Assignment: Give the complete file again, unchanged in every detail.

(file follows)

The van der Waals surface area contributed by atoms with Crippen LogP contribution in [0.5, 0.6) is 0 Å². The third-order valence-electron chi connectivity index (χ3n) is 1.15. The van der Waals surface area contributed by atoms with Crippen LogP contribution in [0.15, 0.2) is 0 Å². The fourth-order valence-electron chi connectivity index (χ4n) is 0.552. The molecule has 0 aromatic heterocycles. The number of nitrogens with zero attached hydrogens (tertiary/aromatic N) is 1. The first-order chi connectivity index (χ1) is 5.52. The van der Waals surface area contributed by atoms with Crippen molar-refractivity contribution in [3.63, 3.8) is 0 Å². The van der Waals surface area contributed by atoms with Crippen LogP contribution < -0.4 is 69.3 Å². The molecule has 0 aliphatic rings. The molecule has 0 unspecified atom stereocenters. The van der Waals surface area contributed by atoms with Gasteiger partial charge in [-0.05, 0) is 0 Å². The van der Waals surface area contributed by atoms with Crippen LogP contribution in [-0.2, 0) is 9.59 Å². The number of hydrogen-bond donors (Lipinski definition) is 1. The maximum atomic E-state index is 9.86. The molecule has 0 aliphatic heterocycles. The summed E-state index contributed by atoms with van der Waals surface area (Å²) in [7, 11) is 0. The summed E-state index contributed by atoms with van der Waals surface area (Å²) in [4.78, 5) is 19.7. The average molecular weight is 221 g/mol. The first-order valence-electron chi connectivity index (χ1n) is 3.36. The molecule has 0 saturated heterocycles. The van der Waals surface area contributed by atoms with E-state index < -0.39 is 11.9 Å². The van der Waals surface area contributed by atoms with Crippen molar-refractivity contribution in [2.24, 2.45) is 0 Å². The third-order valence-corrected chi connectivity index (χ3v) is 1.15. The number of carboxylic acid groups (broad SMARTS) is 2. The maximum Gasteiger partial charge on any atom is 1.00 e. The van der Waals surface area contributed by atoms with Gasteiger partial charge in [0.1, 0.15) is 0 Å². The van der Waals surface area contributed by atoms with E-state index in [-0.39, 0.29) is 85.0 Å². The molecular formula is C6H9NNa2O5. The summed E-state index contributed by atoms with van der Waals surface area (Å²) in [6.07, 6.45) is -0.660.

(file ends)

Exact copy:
The van der Waals surface area contributed by atoms with Crippen LogP contribution in [0.5, 0.6) is 0 Å². The third-order valence-electron chi connectivity index (χ3n) is 1.15. The van der Waals surface area contributed by atoms with Crippen LogP contribution in [0.15, 0.2) is 0 Å². The fourth-order valence-electron chi connectivity index (χ4n) is 0.552. The molecule has 0 aromatic heterocycles. The number of nitrogens with zero attached hydrogens (tertiary/aromatic N) is 1. The first-order chi connectivity index (χ1) is 5.52. The van der Waals surface area contributed by atoms with Crippen molar-refractivity contribution in [3.63, 3.8) is 0 Å². The van der Waals surface area contributed by atoms with Crippen LogP contribution < -0.4 is 69.3 Å². The molecule has 0 aliphatic rings. The molecule has 0 unspecified atom stereocenters. The van der Waals surface area contributed by atoms with Gasteiger partial charge in [-0.05, 0) is 0 Å². The van der Waals surface area contributed by atoms with Crippen LogP contribution in [-0.2, 0) is 9.59 Å². The number of hydrogen-bond donors (Lipinski definition) is 1. The maximum atomic E-state index is 9.86. The molecule has 0 aliphatic heterocycles. The summed E-state index contributed by atoms with van der Waals surface area (Å²) in [7, 11) is 0. The summed E-state index contributed by atoms with van der Waals surface area (Å²) in [4.78, 5) is 19.7. The average molecular weight is 221 g/mol. The first-order valence-electron chi connectivity index (χ1n) is 3.36. The molecule has 0 saturated heterocycles. The van der Waals surface area contributed by atoms with E-state index < -0.39 is 11.9 Å². The van der Waals surface area contributed by atoms with Crippen molar-refractivity contribution in [2.24, 2.45) is 0 Å². The third-order valence-corrected chi connectivity index (χ3v) is 1.15. The number of carboxylic acid groups (broad SMARTS) is 2. The maximum Gasteiger partial charge on any atom is 1.00 e. The van der Waals surface area contributed by atoms with Gasteiger partial charge in [0.1, 0.15) is 0 Å². The van der Waals surface area contributed by atoms with E-state index in [-0.39, 0.29) is 85.0 Å². The molecular formula is C6H9NNa2O5. The summed E-state index contributed by atoms with van der Waals surface area (Å²) in [6.07, 6.45) is -0.660.